- Cool California - Provide all Californians with the tools they need to take action to protect the climate. Provides a Local Government Toolkit to help cities and counties save money and protect the climate. The toolkit includes information on Cost Saving Actions, Financial Resources, Carbon Footprint Calculators, and Success Stories.
- Local Government Operations Protocol (LGOP) - Enable local governments to develop emissions inventories following internationally recognized GHG accounting and reporting principles defined below with attention to the unique context of local government operations.
|Institute for Local Government (ILG)|
|The ILG provides information skills and resources to the entire range of city and county officials so that local governments can be more effective and develop stronger communities. The ILG manages the California Climate Action Network (CCAN) to help cities and counties play a leadership role in responding to the challenges of climate change. CCAN provides such as a sample climate-friendly purchasing policy, climate action white papers that provide overviews to local government employees, and a list of best practices for local government climate action.|
|California Public Utilities Commission (CPUC)|
The CPUC regulates privately owned electric, natural gas, water, and transit companies in California to ensure the provision of safe, reliable utility service and infrastructure. Two of the CPUC’s programs offer significant funding opportunities for local government sustainability efforts.
|Property Assessed Clean Energy (PACE) Financing|
|California allows local governments to set up loans for renewable energy and energy efficiency improvements to be paid back through property tax payments over a 20-year period. The loans carry a fixed interest rate and stay with the property, if the tenant or owner moves, the next tenant or owner continues to pay for the loan through property taxes. The DOE offers a guide for local governments on PACE financing. Read about the City of Berkeley’s program, the first city to offer PACE programs.|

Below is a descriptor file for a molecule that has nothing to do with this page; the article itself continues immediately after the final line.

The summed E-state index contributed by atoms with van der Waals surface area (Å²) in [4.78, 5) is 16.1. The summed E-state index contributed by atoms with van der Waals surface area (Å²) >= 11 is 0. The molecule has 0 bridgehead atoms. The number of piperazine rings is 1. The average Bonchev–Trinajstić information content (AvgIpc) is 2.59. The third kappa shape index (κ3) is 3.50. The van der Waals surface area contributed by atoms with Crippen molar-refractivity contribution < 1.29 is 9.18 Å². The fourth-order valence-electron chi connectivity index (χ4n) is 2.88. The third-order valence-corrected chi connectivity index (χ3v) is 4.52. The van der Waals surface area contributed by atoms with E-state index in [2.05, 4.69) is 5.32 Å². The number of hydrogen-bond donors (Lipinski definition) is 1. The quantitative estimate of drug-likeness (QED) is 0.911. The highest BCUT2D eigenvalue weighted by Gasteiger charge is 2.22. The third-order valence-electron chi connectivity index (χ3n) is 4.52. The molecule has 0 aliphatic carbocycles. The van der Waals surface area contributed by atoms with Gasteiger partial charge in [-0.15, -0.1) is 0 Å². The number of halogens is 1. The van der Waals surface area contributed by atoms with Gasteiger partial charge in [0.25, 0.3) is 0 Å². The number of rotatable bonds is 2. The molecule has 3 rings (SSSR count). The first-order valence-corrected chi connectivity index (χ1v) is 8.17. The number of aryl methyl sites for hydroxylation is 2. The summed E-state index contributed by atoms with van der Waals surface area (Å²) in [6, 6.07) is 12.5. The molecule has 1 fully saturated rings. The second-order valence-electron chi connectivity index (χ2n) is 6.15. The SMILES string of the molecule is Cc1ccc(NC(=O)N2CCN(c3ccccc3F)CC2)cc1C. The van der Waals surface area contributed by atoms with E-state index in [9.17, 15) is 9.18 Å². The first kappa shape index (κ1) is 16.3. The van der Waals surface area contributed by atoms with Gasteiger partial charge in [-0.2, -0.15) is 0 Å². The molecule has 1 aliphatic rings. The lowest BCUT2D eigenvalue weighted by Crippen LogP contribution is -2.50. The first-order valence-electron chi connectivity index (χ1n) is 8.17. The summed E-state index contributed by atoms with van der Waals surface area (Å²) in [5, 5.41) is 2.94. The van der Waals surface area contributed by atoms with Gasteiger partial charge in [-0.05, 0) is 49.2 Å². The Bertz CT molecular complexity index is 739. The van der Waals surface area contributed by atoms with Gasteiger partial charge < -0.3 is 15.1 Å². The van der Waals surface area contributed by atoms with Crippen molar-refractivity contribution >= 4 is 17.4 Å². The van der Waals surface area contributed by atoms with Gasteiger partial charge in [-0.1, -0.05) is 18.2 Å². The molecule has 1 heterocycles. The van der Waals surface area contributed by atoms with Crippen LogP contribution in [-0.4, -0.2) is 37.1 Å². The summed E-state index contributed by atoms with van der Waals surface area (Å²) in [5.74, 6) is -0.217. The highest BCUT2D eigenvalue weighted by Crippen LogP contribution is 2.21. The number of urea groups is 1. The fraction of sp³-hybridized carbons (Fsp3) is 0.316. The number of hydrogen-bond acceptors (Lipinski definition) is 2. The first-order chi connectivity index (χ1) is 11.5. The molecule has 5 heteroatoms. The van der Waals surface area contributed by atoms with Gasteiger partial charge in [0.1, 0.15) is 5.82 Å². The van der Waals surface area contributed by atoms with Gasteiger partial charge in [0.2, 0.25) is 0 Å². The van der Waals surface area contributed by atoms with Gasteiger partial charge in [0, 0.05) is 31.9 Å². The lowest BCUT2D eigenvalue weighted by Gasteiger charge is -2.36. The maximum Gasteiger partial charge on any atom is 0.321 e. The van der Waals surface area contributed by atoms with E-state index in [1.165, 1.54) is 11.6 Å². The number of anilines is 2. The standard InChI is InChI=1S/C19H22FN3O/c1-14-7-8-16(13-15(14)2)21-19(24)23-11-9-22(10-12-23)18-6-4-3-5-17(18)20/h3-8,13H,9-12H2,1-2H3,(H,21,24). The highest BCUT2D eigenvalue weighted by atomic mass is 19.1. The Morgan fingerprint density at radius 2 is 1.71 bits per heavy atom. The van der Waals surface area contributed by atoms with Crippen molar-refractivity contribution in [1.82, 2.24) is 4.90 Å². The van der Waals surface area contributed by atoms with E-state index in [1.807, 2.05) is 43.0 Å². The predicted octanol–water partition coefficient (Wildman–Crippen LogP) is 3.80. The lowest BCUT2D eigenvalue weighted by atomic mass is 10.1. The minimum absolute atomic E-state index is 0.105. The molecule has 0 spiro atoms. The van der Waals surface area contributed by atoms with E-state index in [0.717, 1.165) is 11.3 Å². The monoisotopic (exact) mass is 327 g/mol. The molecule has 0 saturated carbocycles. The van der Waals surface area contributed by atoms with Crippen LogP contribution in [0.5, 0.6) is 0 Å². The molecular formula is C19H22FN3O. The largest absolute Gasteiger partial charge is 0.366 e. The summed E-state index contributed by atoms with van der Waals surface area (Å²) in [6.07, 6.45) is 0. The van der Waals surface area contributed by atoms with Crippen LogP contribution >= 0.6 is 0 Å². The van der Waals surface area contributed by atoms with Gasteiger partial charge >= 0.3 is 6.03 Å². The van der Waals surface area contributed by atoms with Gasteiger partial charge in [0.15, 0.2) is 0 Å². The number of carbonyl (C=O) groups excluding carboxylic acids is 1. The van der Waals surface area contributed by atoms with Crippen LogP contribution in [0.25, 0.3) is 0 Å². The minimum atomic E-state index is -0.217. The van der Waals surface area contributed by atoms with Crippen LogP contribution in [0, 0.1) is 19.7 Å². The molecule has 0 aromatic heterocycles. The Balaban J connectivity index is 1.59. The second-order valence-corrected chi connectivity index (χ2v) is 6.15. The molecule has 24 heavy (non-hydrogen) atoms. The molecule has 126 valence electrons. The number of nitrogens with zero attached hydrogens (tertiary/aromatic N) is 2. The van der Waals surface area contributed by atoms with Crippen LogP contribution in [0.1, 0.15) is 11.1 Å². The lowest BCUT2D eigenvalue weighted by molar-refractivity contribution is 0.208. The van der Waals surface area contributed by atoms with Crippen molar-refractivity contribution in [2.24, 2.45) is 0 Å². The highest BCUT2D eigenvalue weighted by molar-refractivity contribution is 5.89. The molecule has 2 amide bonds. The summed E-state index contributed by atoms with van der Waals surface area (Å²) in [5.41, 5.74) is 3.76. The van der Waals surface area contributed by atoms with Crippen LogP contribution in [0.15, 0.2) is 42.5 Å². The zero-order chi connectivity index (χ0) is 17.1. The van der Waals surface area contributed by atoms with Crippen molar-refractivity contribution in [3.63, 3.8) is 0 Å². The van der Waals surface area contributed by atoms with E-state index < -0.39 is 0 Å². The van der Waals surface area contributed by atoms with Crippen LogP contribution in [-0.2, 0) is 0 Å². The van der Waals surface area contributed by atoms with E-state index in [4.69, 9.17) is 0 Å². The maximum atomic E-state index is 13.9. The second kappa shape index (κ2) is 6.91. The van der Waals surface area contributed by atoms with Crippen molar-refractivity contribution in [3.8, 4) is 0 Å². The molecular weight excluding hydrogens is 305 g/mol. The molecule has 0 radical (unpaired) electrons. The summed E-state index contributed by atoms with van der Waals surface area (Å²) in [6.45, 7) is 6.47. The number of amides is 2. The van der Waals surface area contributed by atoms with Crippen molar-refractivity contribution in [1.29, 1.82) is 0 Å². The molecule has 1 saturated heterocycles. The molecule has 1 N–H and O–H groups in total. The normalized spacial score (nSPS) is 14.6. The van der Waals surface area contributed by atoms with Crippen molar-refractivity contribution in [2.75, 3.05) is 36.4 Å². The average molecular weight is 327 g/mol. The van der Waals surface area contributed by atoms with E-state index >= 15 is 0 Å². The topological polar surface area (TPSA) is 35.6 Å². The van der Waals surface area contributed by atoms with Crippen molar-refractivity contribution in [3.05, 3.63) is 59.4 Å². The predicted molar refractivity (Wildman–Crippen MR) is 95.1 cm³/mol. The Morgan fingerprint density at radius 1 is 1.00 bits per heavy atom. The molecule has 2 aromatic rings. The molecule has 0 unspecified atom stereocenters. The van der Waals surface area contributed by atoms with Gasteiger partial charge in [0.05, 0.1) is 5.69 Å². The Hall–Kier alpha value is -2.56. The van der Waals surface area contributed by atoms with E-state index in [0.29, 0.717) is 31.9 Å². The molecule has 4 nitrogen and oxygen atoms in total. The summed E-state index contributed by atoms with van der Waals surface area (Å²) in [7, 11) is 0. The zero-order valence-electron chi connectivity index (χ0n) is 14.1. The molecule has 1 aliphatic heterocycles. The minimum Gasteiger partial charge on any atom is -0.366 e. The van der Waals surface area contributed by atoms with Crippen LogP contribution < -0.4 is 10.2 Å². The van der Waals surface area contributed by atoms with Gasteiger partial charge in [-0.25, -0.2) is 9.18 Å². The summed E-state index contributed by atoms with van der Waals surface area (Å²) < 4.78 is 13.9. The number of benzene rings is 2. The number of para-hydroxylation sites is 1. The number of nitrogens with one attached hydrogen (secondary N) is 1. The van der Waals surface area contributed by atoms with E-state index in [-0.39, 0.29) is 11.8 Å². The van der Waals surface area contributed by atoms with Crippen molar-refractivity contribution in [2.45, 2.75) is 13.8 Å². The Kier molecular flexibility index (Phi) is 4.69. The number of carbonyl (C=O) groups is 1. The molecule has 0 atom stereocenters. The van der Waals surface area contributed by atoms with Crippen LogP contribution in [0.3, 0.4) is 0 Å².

|Local Government Commission (LGC)|
|The Local Government Commission assists local governments in establishing and nurturing the key elements of livable communities. The LGC provides customized technical assistance to communities through contract planning and design services. The LGC can assist in planning, public participation, visioning, renewable energy resources and development of livable communities. LGC provides a bi-monthly energy issues newsletter providing local elected officials and staff with current information on energy issues affecting California local governments. The First Stop Shop for Water Resources provides information and resources related to the co-management of land and water resources.|
|Local Governments for Sustainability (ICLEI)|
|ICLEI is an international association of local governments as well as national and regional local government organizations who have made a commitment to sustainable development. ICLEI provides technical consulting, training, and information services to build capacity, share knowledge, and support local government in the implementation of sustainable development at the local level. While most materials and tools require membership, some resources are provided free of charge including portions of its Sustainability Planning Toolkit. In early 2010 ICLEI launched its Star Community Index program. The program is modeled after LEED to provide means by which local governments can measure and “certify” their sustainability achievements.|
|California Sustainability Alliance (CSA)|